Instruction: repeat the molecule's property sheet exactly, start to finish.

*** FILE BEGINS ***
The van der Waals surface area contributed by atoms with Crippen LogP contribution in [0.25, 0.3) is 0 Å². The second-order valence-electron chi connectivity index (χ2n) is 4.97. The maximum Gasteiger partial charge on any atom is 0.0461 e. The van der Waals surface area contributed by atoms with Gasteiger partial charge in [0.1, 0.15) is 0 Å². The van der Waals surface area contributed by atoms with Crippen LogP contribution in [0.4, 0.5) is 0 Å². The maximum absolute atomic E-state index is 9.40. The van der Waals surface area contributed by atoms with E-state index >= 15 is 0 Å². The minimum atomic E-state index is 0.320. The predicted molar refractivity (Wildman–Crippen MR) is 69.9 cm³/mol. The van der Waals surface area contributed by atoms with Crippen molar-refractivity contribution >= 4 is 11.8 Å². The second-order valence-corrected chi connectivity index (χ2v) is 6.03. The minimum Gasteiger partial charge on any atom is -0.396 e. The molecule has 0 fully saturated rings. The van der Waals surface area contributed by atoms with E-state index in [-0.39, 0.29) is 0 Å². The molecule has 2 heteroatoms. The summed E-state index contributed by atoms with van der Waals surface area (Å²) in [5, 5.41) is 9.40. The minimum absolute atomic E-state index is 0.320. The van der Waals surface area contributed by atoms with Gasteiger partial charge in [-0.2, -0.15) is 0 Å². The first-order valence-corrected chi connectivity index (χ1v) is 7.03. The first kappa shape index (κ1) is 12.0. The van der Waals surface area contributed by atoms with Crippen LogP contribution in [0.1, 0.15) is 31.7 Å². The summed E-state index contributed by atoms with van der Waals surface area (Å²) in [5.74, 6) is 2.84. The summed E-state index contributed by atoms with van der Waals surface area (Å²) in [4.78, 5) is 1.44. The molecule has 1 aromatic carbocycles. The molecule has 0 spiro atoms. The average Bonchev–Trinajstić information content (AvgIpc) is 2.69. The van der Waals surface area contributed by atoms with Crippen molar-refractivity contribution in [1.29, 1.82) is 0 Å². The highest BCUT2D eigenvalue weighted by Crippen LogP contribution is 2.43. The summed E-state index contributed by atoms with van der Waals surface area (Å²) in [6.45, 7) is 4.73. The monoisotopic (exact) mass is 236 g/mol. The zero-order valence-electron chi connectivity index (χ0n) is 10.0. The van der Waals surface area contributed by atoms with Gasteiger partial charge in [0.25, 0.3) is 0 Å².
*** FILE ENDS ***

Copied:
The van der Waals surface area contributed by atoms with Crippen LogP contribution in [0.25, 0.3) is 0 Å². The second-order valence-electron chi connectivity index (χ2n) is 4.97. The maximum Gasteiger partial charge on any atom is 0.0461 e. The van der Waals surface area contributed by atoms with Gasteiger partial charge in [0.1, 0.15) is 0 Å². The van der Waals surface area contributed by atoms with Crippen LogP contribution in [0.4, 0.5) is 0 Å². The maximum absolute atomic E-state index is 9.40. The van der Waals surface area contributed by atoms with E-state index >= 15 is 0 Å². The minimum atomic E-state index is 0.320. The predicted molar refractivity (Wildman–Crippen MR) is 69.9 cm³/mol. The van der Waals surface area contributed by atoms with Crippen molar-refractivity contribution >= 4 is 11.8 Å². The second-order valence-corrected chi connectivity index (χ2v) is 6.03. The minimum Gasteiger partial charge on any atom is -0.396 e. The molecule has 0 fully saturated rings. The van der Waals surface area contributed by atoms with E-state index in [-0.39, 0.29) is 0 Å². The molecule has 2 heteroatoms. The summed E-state index contributed by atoms with van der Waals surface area (Å²) in [5, 5.41) is 9.40. The minimum absolute atomic E-state index is 0.320. The van der Waals surface area contributed by atoms with Gasteiger partial charge in [-0.2, -0.15) is 0 Å². The first-order valence-corrected chi connectivity index (χ1v) is 7.03. The first kappa shape index (κ1) is 12.0. The van der Waals surface area contributed by atoms with Crippen LogP contribution in [0.1, 0.15) is 31.7 Å². The summed E-state index contributed by atoms with van der Waals surface area (Å²) in [5.74, 6) is 2.84. The summed E-state index contributed by atoms with van der Waals surface area (Å²) in [4.78, 5) is 1.44. The molecule has 1 aromatic carbocycles. The molecule has 0 spiro atoms. The average Bonchev–Trinajstić information content (AvgIpc) is 2.69. The van der Waals surface area contributed by atoms with Crippen molar-refractivity contribution in [1.29, 1.82) is 0 Å². The highest BCUT2D eigenvalue weighted by Crippen LogP contribution is 2.43. The summed E-state index contributed by atoms with van der Waals surface area (Å²) in [6.45, 7) is 4.73. The monoisotopic (exact) mass is 236 g/mol. The zero-order valence-electron chi connectivity index (χ0n) is 10.0. The van der Waals surface area contributed by atoms with Gasteiger partial charge in [0.25, 0.3) is 0 Å².